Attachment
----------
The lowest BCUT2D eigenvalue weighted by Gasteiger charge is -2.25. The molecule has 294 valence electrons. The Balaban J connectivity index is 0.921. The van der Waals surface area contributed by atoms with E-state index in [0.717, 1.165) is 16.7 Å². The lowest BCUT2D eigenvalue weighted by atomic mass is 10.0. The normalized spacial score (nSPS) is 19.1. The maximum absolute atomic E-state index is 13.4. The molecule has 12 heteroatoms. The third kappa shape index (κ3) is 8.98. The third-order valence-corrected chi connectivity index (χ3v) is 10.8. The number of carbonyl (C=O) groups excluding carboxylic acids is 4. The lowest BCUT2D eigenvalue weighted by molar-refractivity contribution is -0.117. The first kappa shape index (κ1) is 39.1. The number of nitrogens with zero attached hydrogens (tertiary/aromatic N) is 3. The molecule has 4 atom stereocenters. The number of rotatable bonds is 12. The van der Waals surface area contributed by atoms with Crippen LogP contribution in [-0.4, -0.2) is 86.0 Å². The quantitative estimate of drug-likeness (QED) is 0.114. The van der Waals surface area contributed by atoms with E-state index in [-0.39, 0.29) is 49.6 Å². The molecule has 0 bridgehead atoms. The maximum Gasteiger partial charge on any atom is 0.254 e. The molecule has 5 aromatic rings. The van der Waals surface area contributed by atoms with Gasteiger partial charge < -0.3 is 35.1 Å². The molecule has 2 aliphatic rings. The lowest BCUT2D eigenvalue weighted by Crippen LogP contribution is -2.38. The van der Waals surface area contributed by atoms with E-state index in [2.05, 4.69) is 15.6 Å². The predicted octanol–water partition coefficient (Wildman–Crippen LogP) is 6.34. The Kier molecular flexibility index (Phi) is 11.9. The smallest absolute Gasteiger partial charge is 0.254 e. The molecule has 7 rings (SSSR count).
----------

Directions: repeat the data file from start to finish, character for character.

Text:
The lowest BCUT2D eigenvalue weighted by Gasteiger charge is -2.25. The molecule has 294 valence electrons. The Balaban J connectivity index is 0.921. The van der Waals surface area contributed by atoms with E-state index in [0.717, 1.165) is 16.7 Å². The lowest BCUT2D eigenvalue weighted by atomic mass is 10.0. The normalized spacial score (nSPS) is 19.1. The maximum absolute atomic E-state index is 13.4. The molecule has 12 heteroatoms. The third kappa shape index (κ3) is 8.98. The third-order valence-corrected chi connectivity index (χ3v) is 10.8. The number of carbonyl (C=O) groups excluding carboxylic acids is 4. The lowest BCUT2D eigenvalue weighted by molar-refractivity contribution is -0.117. The first kappa shape index (κ1) is 39.1. The number of nitrogens with zero attached hydrogens (tertiary/aromatic N) is 3. The molecule has 4 atom stereocenters. The number of rotatable bonds is 12. The van der Waals surface area contributed by atoms with Crippen LogP contribution in [-0.4, -0.2) is 86.0 Å². The quantitative estimate of drug-likeness (QED) is 0.114. The van der Waals surface area contributed by atoms with E-state index in [-0.39, 0.29) is 49.6 Å². The molecule has 0 bridgehead atoms. The maximum Gasteiger partial charge on any atom is 0.254 e. The molecule has 5 aromatic rings. The van der Waals surface area contributed by atoms with Gasteiger partial charge < -0.3 is 35.1 Å². The molecule has 2 aliphatic rings. The lowest BCUT2D eigenvalue weighted by Crippen LogP contribution is -2.38. The van der Waals surface area contributed by atoms with E-state index in [2.05, 4.69) is 15.6 Å². The predicted octanol–water partition coefficient (Wildman–Crippen LogP) is 6.34. The Kier molecular flexibility index (Phi) is 11.9. The smallest absolute Gasteiger partial charge is 0.254 e. The molecule has 7 rings (SSSR count).